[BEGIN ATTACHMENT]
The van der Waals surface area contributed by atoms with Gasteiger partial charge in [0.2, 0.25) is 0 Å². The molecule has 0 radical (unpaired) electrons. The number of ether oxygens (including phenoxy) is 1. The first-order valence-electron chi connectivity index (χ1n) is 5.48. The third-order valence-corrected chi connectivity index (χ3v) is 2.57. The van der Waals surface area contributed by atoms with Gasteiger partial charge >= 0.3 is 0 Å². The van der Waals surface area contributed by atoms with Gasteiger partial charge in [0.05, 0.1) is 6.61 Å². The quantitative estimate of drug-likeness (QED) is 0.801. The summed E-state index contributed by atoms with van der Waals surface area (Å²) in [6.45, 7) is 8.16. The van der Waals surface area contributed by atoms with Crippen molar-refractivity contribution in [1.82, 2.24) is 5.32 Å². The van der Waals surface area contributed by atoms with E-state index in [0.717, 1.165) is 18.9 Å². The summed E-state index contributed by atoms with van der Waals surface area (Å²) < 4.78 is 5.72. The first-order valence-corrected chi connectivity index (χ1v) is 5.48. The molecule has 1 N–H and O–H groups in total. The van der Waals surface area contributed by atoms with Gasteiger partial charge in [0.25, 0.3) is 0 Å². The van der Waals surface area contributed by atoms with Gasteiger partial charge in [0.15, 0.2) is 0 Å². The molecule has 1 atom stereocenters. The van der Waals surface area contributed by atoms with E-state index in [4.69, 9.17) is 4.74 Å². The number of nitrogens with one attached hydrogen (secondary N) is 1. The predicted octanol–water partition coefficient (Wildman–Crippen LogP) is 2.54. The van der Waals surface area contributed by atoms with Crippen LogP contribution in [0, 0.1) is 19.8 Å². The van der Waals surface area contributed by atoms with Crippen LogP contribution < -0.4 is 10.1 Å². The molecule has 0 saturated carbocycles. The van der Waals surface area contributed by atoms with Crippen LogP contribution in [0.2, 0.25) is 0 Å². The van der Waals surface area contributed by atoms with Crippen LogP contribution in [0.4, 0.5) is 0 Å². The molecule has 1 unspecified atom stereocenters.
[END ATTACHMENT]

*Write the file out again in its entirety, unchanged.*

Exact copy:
The van der Waals surface area contributed by atoms with Gasteiger partial charge in [0.2, 0.25) is 0 Å². The molecule has 0 radical (unpaired) electrons. The number of ether oxygens (including phenoxy) is 1. The first-order valence-electron chi connectivity index (χ1n) is 5.48. The third-order valence-corrected chi connectivity index (χ3v) is 2.57. The van der Waals surface area contributed by atoms with Gasteiger partial charge >= 0.3 is 0 Å². The van der Waals surface area contributed by atoms with Gasteiger partial charge in [0.05, 0.1) is 6.61 Å². The quantitative estimate of drug-likeness (QED) is 0.801. The summed E-state index contributed by atoms with van der Waals surface area (Å²) in [6.45, 7) is 8.16. The van der Waals surface area contributed by atoms with Crippen molar-refractivity contribution in [1.82, 2.24) is 5.32 Å². The van der Waals surface area contributed by atoms with E-state index in [0.717, 1.165) is 18.9 Å². The summed E-state index contributed by atoms with van der Waals surface area (Å²) < 4.78 is 5.72. The first-order valence-corrected chi connectivity index (χ1v) is 5.48. The molecule has 1 N–H and O–H groups in total. The van der Waals surface area contributed by atoms with Gasteiger partial charge in [0.25, 0.3) is 0 Å². The van der Waals surface area contributed by atoms with Gasteiger partial charge in [0.15, 0.2) is 0 Å². The molecule has 1 atom stereocenters. The van der Waals surface area contributed by atoms with E-state index in [4.69, 9.17) is 4.74 Å². The number of nitrogens with one attached hydrogen (secondary N) is 1. The predicted octanol–water partition coefficient (Wildman–Crippen LogP) is 2.54. The van der Waals surface area contributed by atoms with Crippen LogP contribution in [0, 0.1) is 19.8 Å². The van der Waals surface area contributed by atoms with Crippen LogP contribution < -0.4 is 10.1 Å². The molecule has 0 saturated carbocycles. The van der Waals surface area contributed by atoms with Crippen LogP contribution in [0.2, 0.25) is 0 Å². The van der Waals surface area contributed by atoms with Crippen LogP contribution in [0.4, 0.5) is 0 Å². The molecule has 1 unspecified atom stereocenters.